Enough has now been probably said about the preparation of glue, though it may be well to add that if the contents be left for any considerable time the moisture evaporates, till a solid mass remains, as hard as the original cake. We now come to another part of the subject, the application of the glue; for, however carefully prepared and good this may be, the full benefit cannot be derived without care and some knowledge of the way in which it should be used. It may seem an easy matter to dab some glue on two pieces of wood and stick them together; but how is it one so often finds that breaks which have been mended at home are not effective?
The two pieces joined together come asunder again on the slightest provocation, just exactly at the joint. Now, unless the wood be of a very tough and strong kind, the glued joint ought to be at least as strong as the wood itself, i.e., the glue holds on so tenaciously that, as in the case of two boards of pine connected by their edges, an attempt to pull them apart would probably result in the split being in the solid wood in the direction of the grain, and not at the glued junction.
This leads us to say that two pieces of end-grain wood cannot be securely fastened with glue; hence the futility of any attempt to join such a thing as a broken chair-leg with it. Of course we refer merely to those instances where part of the leg is snapped off. If merely a piece is split away it is quite a different matter, for in this we have the fracture concurrent with the grain of the wood, and consequently there is a legitimate opportunity for glue. Whether for an original joint or a repair, however, the same general principles must be regarded where strength is an object. To begin with, the two pieces must fit each other exactly.
Glue will fill up any interstices there may be through clumsy fitting, but, though it fills them, it will not make by any means a strong joint. The two pieces to be united must be warmed where the glue is to be applied, so that the latter may not be chilled when it is rubbed on. It is possible to have the wood too hot; but this is a mishap which is not so likely to occur as having it too cold, as, by the time the wood is hot enough to injure the glue, it is almost burning, or at any rate scorching. So, perhaps, all that it can be necessary to say is this: Have the wood hot, but do not burn it. The glue itself being thoroughly hot, a small quantity must be rubbed on one of the edges, and not only on but well-into the wood. As quickly as possible the other edge, which is to be also warm, must be applied. When the edges are straight, instead of merely pressing them together it is better to slide and work them slightly against each other, as any air bubbles which may have formed between them are more certainly got rid of, as well as superfluous glue being squeezed out. This cannot, however, be managed when a break is being repaired, and direct pressure alone must do.
As much glue as possible should be pressed out
the closer the two pieces are brought together, in other words, the less glue there is between them, the better will be the result. No greater mistake can exist than to suppose a quantity of glue is required in the joint; nor is it enough just to press the two pieces together. The pressure must be main-tamed till the glue has thoroughly set or hardened, and the time for it to do so will depend on such a variety of circumstances that no details can be given beyond saying that a small joint left to dry Ma warm room should be sufficiently firm in a few hours. It may occasionally happen that a joint which has been glued once has come apart and requires rejoining.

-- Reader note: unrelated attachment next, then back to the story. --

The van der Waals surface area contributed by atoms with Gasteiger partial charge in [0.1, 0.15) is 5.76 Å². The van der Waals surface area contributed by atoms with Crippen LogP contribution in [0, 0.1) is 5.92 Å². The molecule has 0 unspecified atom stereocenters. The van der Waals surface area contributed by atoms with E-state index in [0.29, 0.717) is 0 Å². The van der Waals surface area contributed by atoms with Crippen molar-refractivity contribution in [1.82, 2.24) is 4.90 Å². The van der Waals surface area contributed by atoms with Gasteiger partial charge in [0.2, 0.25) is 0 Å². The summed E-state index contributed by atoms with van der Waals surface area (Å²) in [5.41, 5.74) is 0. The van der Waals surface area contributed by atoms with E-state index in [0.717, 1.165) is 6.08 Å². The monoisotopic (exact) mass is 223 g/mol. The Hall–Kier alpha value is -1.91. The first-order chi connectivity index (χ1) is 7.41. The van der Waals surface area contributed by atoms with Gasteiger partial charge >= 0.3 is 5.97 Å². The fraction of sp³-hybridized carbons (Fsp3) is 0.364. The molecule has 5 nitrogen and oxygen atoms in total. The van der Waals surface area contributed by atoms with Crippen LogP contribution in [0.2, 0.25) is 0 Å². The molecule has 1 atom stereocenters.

Before this can be done the old glue must be thoroughly removed, and the same may be said even if the glue has only recently been put on, as, for example, when, through an error in supposing the joint to be firm before it is so, the pieces have been pulled apart. The glue which has exuded may easily be removed by a chisel when it has partially congealed, or even when it has become quite hard. As a rule, good glue is sufficiently tenacious for ordinary woodwork, but it may be strengthened by the admixture of a small quantity of brick dust or plaster of Paris. It is as well, however, to avoid adding anything unless absolutely necessary ; and as for the various recipes of which many have been published for keeping glue always ready for use in a liquid state, it may be said that none of them can be recommended where a strong joint is a primary consideration. Glue certainly may be kept liquid and not require heat to reduce to a usable consistency ; but convenience is attained at the expense of strength whenever this is the case. This remark does not apply to such glues as Le Page’s, which have deservedly become popular for domestic use, and no article on glue for household purposes could be complete without some reference to them.
That best known is Le Page’s, which is sold in bottles and tins in so many shops that it can hardly be looked on now as a novelty. Except in very cold weather, no preparation is necessary to render it usable, and, even in extreme cases, putting the tin or bottle in warm water will effect all that is required. There is practically no waste with the former, there is not so much difference from an economical standpoint as appears at first. As with ordinary glue, the great secret of success is not to leave too much in the joint. Perhaps it may be news to some that there is no better brush for gluing purposes than a piece of common cane, hammered at one end till the fibers are loosened and form a stiff brush. Before hammering, the hard outer coating of the cane should be removed.